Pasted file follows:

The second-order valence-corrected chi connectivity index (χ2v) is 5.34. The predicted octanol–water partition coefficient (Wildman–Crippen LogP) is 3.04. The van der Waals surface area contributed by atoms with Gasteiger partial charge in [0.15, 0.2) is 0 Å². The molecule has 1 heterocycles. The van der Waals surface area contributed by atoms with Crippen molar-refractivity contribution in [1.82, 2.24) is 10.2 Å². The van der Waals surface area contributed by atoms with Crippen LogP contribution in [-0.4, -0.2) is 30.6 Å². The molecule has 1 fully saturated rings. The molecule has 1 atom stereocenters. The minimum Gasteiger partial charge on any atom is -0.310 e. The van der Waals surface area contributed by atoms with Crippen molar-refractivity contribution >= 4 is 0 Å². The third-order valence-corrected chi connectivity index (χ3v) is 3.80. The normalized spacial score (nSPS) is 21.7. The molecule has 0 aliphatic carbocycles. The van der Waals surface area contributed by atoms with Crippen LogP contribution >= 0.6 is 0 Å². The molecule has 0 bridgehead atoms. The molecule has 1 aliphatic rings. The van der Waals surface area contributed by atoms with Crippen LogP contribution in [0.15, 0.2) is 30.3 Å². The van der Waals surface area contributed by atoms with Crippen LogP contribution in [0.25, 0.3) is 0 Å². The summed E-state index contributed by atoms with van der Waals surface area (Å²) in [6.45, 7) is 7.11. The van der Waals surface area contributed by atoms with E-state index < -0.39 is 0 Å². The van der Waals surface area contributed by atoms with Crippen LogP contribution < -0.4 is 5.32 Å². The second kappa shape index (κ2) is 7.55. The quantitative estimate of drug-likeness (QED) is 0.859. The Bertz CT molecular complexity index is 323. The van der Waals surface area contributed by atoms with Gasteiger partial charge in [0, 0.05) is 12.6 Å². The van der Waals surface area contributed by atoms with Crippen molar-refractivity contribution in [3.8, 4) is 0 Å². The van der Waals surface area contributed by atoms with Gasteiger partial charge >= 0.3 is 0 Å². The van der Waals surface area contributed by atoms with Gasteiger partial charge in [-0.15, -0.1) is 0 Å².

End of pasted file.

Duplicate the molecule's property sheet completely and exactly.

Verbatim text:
The second-order valence-corrected chi connectivity index (χ2v) is 5.34. The predicted octanol–water partition coefficient (Wildman–Crippen LogP) is 3.04. The van der Waals surface area contributed by atoms with Gasteiger partial charge in [0.15, 0.2) is 0 Å². The molecule has 1 heterocycles. The van der Waals surface area contributed by atoms with Crippen molar-refractivity contribution in [1.82, 2.24) is 10.2 Å². The van der Waals surface area contributed by atoms with Crippen LogP contribution in [-0.4, -0.2) is 30.6 Å². The molecule has 1 fully saturated rings. The molecule has 1 atom stereocenters. The minimum Gasteiger partial charge on any atom is -0.310 e. The van der Waals surface area contributed by atoms with Crippen molar-refractivity contribution >= 4 is 0 Å². The third-order valence-corrected chi connectivity index (χ3v) is 3.80. The normalized spacial score (nSPS) is 21.7. The molecule has 0 aliphatic carbocycles. The van der Waals surface area contributed by atoms with Crippen LogP contribution >= 0.6 is 0 Å². The molecule has 0 bridgehead atoms. The molecule has 1 aliphatic rings. The van der Waals surface area contributed by atoms with Crippen LogP contribution in [0.15, 0.2) is 30.3 Å². The van der Waals surface area contributed by atoms with Crippen LogP contribution in [0.25, 0.3) is 0 Å². The summed E-state index contributed by atoms with van der Waals surface area (Å²) in [6.45, 7) is 7.11. The van der Waals surface area contributed by atoms with E-state index < -0.39 is 0 Å². The van der Waals surface area contributed by atoms with Crippen LogP contribution < -0.4 is 5.32 Å². The second kappa shape index (κ2) is 7.55. The quantitative estimate of drug-likeness (QED) is 0.859. The Bertz CT molecular complexity index is 323. The van der Waals surface area contributed by atoms with Gasteiger partial charge in [0, 0.05) is 12.6 Å². The van der Waals surface area contributed by atoms with Crippen molar-refractivity contribution in [3.8, 4) is 0 Å². The van der Waals surface area contributed by atoms with Gasteiger partial charge >= 0.3 is 0 Å². The van der Waals surface area contributed by atoms with Gasteiger partial charge in [-0.15, -0.1) is 0 Å².